Chancellor George Osborne has kick started the government's first sale of shares in Royal Bank of Scotland (RBS) today, a sale likely to raise £2bn for the government.
UK Financial Investments (UKFI), the agency which holds the government's 79 per cent stake in RBS, announced its intention to sell about 600m shares, representing 5.2 per cent of the Treasury's shareholding in the bank, seven years after £45.8bn of taxpayer money was used to bail out the bank in the aftermath of the financial crisis.
The shares are being sold at a £13bn loss, but Osborne has said this will be outweighed by the positive impact the sale will have on the economy, and his decision was supported by Mark Carney, governor of the Bank of England.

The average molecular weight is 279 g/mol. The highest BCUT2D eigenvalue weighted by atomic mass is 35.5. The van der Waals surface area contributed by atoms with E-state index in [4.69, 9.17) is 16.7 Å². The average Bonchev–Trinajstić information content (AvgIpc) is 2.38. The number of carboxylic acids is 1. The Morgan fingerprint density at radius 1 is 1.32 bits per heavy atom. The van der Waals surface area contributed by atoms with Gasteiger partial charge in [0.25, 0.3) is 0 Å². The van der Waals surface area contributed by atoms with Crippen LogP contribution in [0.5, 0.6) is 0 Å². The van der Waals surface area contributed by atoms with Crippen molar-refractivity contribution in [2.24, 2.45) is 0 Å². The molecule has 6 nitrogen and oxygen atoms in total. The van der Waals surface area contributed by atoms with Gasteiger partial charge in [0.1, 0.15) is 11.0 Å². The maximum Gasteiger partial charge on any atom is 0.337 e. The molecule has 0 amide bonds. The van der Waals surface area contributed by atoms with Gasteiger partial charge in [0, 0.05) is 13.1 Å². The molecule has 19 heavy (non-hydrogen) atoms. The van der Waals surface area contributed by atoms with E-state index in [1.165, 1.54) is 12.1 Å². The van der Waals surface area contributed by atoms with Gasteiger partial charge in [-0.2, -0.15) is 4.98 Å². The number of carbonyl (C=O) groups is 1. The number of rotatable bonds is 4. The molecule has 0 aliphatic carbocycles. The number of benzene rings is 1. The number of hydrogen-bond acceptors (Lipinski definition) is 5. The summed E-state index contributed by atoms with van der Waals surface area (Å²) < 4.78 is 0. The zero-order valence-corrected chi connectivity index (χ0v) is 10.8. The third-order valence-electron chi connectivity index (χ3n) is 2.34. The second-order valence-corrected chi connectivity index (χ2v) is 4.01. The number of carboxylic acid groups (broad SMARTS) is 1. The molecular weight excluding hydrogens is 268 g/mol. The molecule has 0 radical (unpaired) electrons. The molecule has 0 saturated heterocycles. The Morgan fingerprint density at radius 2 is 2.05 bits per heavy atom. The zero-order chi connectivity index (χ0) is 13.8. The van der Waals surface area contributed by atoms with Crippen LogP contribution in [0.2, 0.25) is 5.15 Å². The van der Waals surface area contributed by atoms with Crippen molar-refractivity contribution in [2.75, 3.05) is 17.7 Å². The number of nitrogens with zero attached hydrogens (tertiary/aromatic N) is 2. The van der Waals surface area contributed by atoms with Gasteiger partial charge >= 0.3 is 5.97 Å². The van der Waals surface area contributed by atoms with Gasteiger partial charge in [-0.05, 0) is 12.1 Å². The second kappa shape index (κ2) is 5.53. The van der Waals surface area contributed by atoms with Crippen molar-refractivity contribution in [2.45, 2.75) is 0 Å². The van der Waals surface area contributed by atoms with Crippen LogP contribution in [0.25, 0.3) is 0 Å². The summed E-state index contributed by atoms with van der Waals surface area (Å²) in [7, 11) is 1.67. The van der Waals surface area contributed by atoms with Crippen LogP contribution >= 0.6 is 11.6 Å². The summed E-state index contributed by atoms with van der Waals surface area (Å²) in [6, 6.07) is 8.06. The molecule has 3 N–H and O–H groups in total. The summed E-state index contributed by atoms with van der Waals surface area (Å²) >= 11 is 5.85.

A Treasury spokesperson commented that the government's objective was "getting the best value for the tax payer, maximising support for the economy and restoring them to private ownership" and added:
UKFI today advised the Chancellor it would be appropriate to conduct the first sale of the government’s shareholding in the Royal Bank of Scotland. The Chancellor agrees with that advice and has authorised the process to begin.
The sell-off was anticipated to start this week following Osborne's announcement to offload RBS shares "as soon as possible" in his Mansion House Speech in June.
Shares are initially limited to City institutions, but will eventually be made available to the wider population. Following the sale, the taxpayer stake in the bank will fall to just over 73 per cent.